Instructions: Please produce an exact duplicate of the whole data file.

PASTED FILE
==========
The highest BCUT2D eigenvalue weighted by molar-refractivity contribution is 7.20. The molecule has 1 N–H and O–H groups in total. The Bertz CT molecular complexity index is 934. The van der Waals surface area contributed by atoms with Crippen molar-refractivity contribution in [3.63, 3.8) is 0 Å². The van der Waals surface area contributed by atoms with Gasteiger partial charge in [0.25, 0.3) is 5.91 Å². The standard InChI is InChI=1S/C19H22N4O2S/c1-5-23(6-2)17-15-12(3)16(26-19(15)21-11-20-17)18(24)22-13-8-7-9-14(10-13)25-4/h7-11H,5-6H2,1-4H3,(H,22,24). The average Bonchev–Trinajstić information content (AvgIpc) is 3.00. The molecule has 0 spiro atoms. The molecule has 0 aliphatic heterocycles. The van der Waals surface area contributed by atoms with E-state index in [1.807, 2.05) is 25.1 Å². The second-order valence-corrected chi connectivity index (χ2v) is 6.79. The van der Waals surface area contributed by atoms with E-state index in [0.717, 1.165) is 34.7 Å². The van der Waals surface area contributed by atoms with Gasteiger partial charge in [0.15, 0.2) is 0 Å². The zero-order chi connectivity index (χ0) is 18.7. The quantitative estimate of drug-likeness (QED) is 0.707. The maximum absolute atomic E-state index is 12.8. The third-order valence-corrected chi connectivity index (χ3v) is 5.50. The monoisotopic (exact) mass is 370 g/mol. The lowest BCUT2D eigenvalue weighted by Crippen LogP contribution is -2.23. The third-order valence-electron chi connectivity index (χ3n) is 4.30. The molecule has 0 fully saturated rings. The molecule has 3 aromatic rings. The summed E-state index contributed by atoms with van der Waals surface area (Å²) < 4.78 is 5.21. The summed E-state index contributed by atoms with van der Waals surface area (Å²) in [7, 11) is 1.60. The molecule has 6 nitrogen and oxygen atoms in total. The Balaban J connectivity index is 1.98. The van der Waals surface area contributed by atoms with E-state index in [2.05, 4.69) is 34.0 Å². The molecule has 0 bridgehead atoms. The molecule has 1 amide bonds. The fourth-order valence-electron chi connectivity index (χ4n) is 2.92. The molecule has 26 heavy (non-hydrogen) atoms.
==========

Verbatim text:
The highest BCUT2D eigenvalue weighted by molar-refractivity contribution is 7.20. The molecule has 1 N–H and O–H groups in total. The Bertz CT molecular complexity index is 934. The van der Waals surface area contributed by atoms with Crippen molar-refractivity contribution in [3.63, 3.8) is 0 Å². The van der Waals surface area contributed by atoms with Gasteiger partial charge in [0.25, 0.3) is 5.91 Å². The standard InChI is InChI=1S/C19H22N4O2S/c1-5-23(6-2)17-15-12(3)16(26-19(15)21-11-20-17)18(24)22-13-8-7-9-14(10-13)25-4/h7-11H,5-6H2,1-4H3,(H,22,24). The average Bonchev–Trinajstić information content (AvgIpc) is 3.00. The molecule has 0 spiro atoms. The molecule has 0 aliphatic heterocycles. The van der Waals surface area contributed by atoms with E-state index in [1.807, 2.05) is 25.1 Å². The second-order valence-corrected chi connectivity index (χ2v) is 6.79. The van der Waals surface area contributed by atoms with E-state index in [0.717, 1.165) is 34.7 Å². The van der Waals surface area contributed by atoms with Gasteiger partial charge in [0.15, 0.2) is 0 Å². The zero-order chi connectivity index (χ0) is 18.7. The quantitative estimate of drug-likeness (QED) is 0.707. The maximum absolute atomic E-state index is 12.8. The third-order valence-corrected chi connectivity index (χ3v) is 5.50. The monoisotopic (exact) mass is 370 g/mol. The lowest BCUT2D eigenvalue weighted by Crippen LogP contribution is -2.23. The third-order valence-electron chi connectivity index (χ3n) is 4.30. The molecule has 0 fully saturated rings. The molecule has 3 aromatic rings. The summed E-state index contributed by atoms with van der Waals surface area (Å²) < 4.78 is 5.21. The summed E-state index contributed by atoms with van der Waals surface area (Å²) in [7, 11) is 1.60. The molecule has 6 nitrogen and oxygen atoms in total. The Balaban J connectivity index is 1.98. The van der Waals surface area contributed by atoms with E-state index in [2.05, 4.69) is 34.0 Å². The molecule has 0 bridgehead atoms. The molecule has 1 amide bonds. The fourth-order valence-electron chi connectivity index (χ4n) is 2.92. The molecule has 26 heavy (non-hydrogen) atoms.